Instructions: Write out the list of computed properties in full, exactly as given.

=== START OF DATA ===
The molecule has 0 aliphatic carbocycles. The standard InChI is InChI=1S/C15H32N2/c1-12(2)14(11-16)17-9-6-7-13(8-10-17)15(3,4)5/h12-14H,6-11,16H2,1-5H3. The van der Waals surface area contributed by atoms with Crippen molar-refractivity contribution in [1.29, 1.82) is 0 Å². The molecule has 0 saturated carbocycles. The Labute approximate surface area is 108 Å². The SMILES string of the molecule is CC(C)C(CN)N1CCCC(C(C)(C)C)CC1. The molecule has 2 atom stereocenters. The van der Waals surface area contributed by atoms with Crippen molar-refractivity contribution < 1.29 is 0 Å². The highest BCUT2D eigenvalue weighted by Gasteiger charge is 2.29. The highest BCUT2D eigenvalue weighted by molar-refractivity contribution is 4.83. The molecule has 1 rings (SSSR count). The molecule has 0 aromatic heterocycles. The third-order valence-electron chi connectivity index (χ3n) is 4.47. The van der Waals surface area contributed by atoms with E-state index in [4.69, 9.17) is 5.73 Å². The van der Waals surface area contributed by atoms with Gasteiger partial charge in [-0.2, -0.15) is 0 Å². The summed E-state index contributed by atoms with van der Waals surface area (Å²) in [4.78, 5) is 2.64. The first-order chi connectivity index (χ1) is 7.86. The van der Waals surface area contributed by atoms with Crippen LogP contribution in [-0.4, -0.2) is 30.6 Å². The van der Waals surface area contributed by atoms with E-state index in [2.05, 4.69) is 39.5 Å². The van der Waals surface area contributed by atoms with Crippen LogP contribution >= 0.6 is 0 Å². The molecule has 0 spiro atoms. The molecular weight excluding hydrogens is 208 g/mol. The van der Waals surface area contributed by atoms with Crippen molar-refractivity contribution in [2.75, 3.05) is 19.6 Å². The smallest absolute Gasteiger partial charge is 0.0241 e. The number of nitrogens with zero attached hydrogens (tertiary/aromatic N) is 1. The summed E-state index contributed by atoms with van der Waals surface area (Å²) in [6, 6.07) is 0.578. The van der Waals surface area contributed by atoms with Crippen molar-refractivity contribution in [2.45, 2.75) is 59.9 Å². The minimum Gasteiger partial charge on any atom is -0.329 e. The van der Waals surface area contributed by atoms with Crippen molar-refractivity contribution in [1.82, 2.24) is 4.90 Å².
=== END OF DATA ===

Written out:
The molecule has 0 aliphatic carbocycles. The standard InChI is InChI=1S/C15H32N2/c1-12(2)14(11-16)17-9-6-7-13(8-10-17)15(3,4)5/h12-14H,6-11,16H2,1-5H3. The van der Waals surface area contributed by atoms with Crippen molar-refractivity contribution in [1.29, 1.82) is 0 Å². The molecule has 0 saturated carbocycles. The Labute approximate surface area is 108 Å². The SMILES string of the molecule is CC(C)C(CN)N1CCCC(C(C)(C)C)CC1. The molecule has 2 atom stereocenters. The van der Waals surface area contributed by atoms with Crippen molar-refractivity contribution < 1.29 is 0 Å². The highest BCUT2D eigenvalue weighted by Gasteiger charge is 2.29. The highest BCUT2D eigenvalue weighted by molar-refractivity contribution is 4.83. The molecule has 1 rings (SSSR count). The molecule has 0 aromatic heterocycles. The third-order valence-electron chi connectivity index (χ3n) is 4.47. The van der Waals surface area contributed by atoms with E-state index in [4.69, 9.17) is 5.73 Å². The van der Waals surface area contributed by atoms with Gasteiger partial charge in [-0.2, -0.15) is 0 Å². The summed E-state index contributed by atoms with van der Waals surface area (Å²) in [4.78, 5) is 2.64. The first-order chi connectivity index (χ1) is 7.86. The van der Waals surface area contributed by atoms with Crippen LogP contribution in [-0.4, -0.2) is 30.6 Å². The van der Waals surface area contributed by atoms with E-state index in [2.05, 4.69) is 39.5 Å². The van der Waals surface area contributed by atoms with Crippen LogP contribution >= 0.6 is 0 Å². The molecule has 0 spiro atoms. The molecular weight excluding hydrogens is 208 g/mol. The van der Waals surface area contributed by atoms with Crippen molar-refractivity contribution in [2.75, 3.05) is 19.6 Å². The smallest absolute Gasteiger partial charge is 0.0241 e. The number of nitrogens with zero attached hydrogens (tertiary/aromatic N) is 1. The summed E-state index contributed by atoms with van der Waals surface area (Å²) in [6, 6.07) is 0.578. The van der Waals surface area contributed by atoms with Crippen molar-refractivity contribution in [2.45, 2.75) is 59.9 Å². The minimum Gasteiger partial charge on any atom is -0.329 e. The van der Waals surface area contributed by atoms with Crippen molar-refractivity contribution in [1.82, 2.24) is 4.90 Å².